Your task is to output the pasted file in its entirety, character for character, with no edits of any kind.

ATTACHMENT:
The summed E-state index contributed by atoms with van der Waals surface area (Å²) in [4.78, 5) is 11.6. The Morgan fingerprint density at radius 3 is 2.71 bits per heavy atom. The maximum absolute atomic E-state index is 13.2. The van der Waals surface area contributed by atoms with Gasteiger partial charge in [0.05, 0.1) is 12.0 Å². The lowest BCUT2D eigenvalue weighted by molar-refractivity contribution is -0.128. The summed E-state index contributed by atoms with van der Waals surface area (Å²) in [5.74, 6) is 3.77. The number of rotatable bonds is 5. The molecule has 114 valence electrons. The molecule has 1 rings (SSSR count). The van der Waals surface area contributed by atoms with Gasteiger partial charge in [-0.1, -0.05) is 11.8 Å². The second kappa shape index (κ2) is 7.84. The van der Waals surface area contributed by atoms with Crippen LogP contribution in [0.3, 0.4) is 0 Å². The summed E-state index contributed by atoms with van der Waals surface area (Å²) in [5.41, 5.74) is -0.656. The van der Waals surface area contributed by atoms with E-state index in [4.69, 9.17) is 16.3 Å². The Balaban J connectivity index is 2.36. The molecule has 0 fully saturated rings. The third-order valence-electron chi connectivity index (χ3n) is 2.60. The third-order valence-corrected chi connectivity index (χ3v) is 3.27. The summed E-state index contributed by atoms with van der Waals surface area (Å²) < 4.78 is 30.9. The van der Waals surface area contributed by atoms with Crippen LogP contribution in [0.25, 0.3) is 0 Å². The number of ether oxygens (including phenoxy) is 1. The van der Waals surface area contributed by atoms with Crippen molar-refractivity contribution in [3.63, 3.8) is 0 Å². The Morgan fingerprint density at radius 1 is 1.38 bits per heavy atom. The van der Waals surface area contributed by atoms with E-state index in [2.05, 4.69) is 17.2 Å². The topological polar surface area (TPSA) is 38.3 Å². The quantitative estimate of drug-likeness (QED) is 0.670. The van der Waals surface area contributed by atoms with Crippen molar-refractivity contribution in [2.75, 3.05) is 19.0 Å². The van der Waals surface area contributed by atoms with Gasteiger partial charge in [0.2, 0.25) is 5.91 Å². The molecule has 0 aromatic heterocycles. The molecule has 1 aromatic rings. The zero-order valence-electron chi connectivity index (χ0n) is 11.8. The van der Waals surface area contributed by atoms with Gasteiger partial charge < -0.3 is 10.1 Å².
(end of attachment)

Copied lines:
The summed E-state index contributed by atoms with van der Waals surface area (Å²) in [4.78, 5) is 11.6. The Morgan fingerprint density at radius 3 is 2.71 bits per heavy atom. The maximum absolute atomic E-state index is 13.2. The van der Waals surface area contributed by atoms with Gasteiger partial charge in [0.05, 0.1) is 12.0 Å². The lowest BCUT2D eigenvalue weighted by molar-refractivity contribution is -0.128. The summed E-state index contributed by atoms with van der Waals surface area (Å²) in [5.74, 6) is 3.77. The number of rotatable bonds is 5. The molecule has 114 valence electrons. The molecule has 1 rings (SSSR count). The van der Waals surface area contributed by atoms with Gasteiger partial charge in [-0.1, -0.05) is 11.8 Å². The second kappa shape index (κ2) is 7.84. The van der Waals surface area contributed by atoms with Crippen LogP contribution in [0.3, 0.4) is 0 Å². The summed E-state index contributed by atoms with van der Waals surface area (Å²) in [5.41, 5.74) is -0.656. The van der Waals surface area contributed by atoms with E-state index in [4.69, 9.17) is 16.3 Å². The Balaban J connectivity index is 2.36. The molecule has 0 fully saturated rings. The third-order valence-electron chi connectivity index (χ3n) is 2.60. The third-order valence-corrected chi connectivity index (χ3v) is 3.27. The summed E-state index contributed by atoms with van der Waals surface area (Å²) < 4.78 is 30.9. The van der Waals surface area contributed by atoms with Crippen LogP contribution in [0.25, 0.3) is 0 Å². The number of ether oxygens (including phenoxy) is 1. The van der Waals surface area contributed by atoms with Crippen molar-refractivity contribution in [3.63, 3.8) is 0 Å². The Morgan fingerprint density at radius 1 is 1.38 bits per heavy atom. The van der Waals surface area contributed by atoms with E-state index in [2.05, 4.69) is 17.2 Å². The topological polar surface area (TPSA) is 38.3 Å². The quantitative estimate of drug-likeness (QED) is 0.670. The van der Waals surface area contributed by atoms with Crippen molar-refractivity contribution in [2.75, 3.05) is 19.0 Å². The van der Waals surface area contributed by atoms with Gasteiger partial charge in [0.2, 0.25) is 5.91 Å². The molecule has 0 aromatic heterocycles. The molecule has 1 aromatic rings. The zero-order valence-electron chi connectivity index (χ0n) is 11.8. The van der Waals surface area contributed by atoms with Gasteiger partial charge < -0.3 is 10.1 Å².